Compare and contrast political and social instabilities in Germany, France and Spain in the inter-war period.
One of the most unstable period in history was the era between the two World Wars. After World
War I Europe faced a completely new status as devastation was a huge problem everywhere after
the war and after the loss of three empires, the Austria-Hungarian, the Ottoman and the
German empire. Contemplating the political map of Europe shortly after World War I we
discern that in 1919 there are only two countries that were no democracy, this is on the one hand the
Soviet Union and on the other hand Hungary. Comparing this to the situation of 1939 there is
a big difference, because in this year there are only a few countries with a parliamentary
government, for example the major powers Britain and France, Belgium, Switzerland and the
Scandinavian countries. Two of these countries that changed their political systems are Germany
and Spain. I want to concentrate on them in addition to another very unstable country in this time –
France and even France was not changing its political system to 1939 the development of those
countries is quiet similar.
One similarity that we can see in all three countries is the governmental instability. For instance in
Germany we had nineteen different cabinets from the foundation of the Weimar Republic until
Adolf Hitler becomes chancellor in 1933. This looks similar in France where we had thirty three
changes of Prime Ministers between 1919 and 1939 and Spain even had different forms of
government during this time.
In Germany after the first World War a new form of government was established. The old German
empire came to an end when it's important personalities agreed on “a revolution from above”,as
Secretary for the Foreign von Hintze said, to try to prevent a revolution in Russian manner.
Looking at the constitution of 1919 is important when analysing why the Weimar Republic failed
and how Hitler could become chancellor. The created position of the so-called “Reichspräsident”
had so much competences that he can be named as an alternative emperor because he could break
down the Reichstag (Article 25), he was able to suspend some basic rights in order to re-establish
the public security and order and to govern without the parliament (Art. 48). These articles show
that the Reichspräsident was a very powerful man and this might have been a result of distrust
towards political parties and the lack of domination of liberal parties in the pre-war era.
In the national assembly that decided about the constitution there was a majority for the Weimar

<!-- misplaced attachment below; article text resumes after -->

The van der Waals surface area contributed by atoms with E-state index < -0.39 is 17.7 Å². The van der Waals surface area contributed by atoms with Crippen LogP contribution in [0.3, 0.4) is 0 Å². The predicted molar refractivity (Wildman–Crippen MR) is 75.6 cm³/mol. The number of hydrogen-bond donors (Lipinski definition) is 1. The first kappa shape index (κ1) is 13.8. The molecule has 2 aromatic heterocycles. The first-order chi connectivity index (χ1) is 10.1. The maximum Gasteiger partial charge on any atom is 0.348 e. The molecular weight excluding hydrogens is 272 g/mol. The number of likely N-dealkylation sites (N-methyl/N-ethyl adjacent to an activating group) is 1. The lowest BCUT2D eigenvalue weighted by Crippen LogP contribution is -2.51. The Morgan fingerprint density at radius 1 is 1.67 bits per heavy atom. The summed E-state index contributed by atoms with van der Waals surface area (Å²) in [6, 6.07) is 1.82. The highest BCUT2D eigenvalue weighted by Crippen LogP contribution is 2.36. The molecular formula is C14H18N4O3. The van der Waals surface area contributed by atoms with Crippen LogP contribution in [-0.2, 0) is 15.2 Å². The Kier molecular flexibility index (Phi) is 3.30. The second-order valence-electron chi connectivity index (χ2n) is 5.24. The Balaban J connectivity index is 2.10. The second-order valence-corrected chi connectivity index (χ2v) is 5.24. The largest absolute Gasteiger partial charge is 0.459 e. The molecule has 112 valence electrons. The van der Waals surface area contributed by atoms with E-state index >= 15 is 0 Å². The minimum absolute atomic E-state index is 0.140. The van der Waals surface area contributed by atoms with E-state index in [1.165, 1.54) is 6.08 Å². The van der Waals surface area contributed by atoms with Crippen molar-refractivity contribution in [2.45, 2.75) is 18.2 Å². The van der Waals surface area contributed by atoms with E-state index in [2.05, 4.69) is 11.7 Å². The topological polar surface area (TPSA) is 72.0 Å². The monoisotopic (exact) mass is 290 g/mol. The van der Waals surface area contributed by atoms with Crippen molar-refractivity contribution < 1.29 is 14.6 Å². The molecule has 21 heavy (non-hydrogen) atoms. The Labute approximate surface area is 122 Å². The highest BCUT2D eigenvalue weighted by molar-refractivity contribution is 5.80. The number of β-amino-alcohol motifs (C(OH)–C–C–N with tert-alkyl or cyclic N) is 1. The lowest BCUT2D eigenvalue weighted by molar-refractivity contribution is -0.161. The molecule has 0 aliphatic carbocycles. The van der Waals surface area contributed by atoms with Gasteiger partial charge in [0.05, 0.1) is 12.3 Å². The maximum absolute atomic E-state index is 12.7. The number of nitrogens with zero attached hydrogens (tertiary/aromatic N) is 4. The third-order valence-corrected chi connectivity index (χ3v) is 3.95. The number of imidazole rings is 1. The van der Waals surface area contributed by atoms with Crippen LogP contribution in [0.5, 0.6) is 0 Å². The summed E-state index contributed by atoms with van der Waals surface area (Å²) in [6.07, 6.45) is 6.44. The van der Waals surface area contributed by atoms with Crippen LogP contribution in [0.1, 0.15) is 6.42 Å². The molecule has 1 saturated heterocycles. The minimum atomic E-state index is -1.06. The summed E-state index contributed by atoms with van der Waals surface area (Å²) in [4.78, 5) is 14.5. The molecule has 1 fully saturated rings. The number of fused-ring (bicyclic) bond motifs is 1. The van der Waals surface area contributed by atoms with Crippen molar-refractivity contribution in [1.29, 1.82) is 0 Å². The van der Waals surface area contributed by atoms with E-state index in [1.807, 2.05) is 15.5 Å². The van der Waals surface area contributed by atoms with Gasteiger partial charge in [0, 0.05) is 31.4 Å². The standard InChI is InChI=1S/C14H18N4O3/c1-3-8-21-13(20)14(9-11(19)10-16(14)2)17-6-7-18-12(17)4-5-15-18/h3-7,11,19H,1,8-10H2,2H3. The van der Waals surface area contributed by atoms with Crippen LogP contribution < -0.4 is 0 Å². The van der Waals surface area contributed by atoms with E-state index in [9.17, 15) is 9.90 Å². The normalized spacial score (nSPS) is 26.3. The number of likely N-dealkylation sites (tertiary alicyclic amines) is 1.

coalition, the Social-democratic Party (SPD), the Christian Party (Zentrum) and the
left liberals (DDP), these parties opposed the councils system and the monarchy. However, the
political instability began when these parties lost their majority and this already happened in
the first general elections.
Since then several different coalitions were formed consisting of at least three political parties in the
beginning and later of four different parties but none of these coalitions could survive much
longer than one and a half year. Most of these governments did not gain a majority after elections
and worked as minority governments, e.g. the cabinet Marx II that was in office from 27th of May
1924 to 15th of January 1925 and only received 31,5% after the general election of May 1924.
Building a coalition became more and more difficult over time because the civil parties as DDP,
DVP and Zentrum had to acquiesce continually losses of votes. Taking the Weimar
coalition as example we recognize that they could reach 48,6% of all votes in May 1928 but
only 34,9% in the general elections of July 1932. In contrast to that stands the so-called “negative
cooperation of the totalitarian parties” between the National Socialist
 Diehl, E., Faulenbach, J., Hesse, C., Klaeren, J., 2003. Weimarer Republik [Weimar Republic]. Bonn: Bundeszentrale für politische Bildung, p.3.
 Berg-Schlosser, D., De Meur, G., 1994. Conditions of Democracy in Interwar Europe: A Boolean Test of Major Hypotheses, Comparative Politics, [e-journal], 26(3), p.263, Available through: JSTOR <http://www.jstor.org/stable/422112> [Accessed on 9 November 2012]
 Diehl, E., Faulenbach, J., Hesse, C., Klaeren, J., 2003. Weimarer Republik [Weimar Republic]. Bonn: Bundeszentrale für politische Bildung, p.60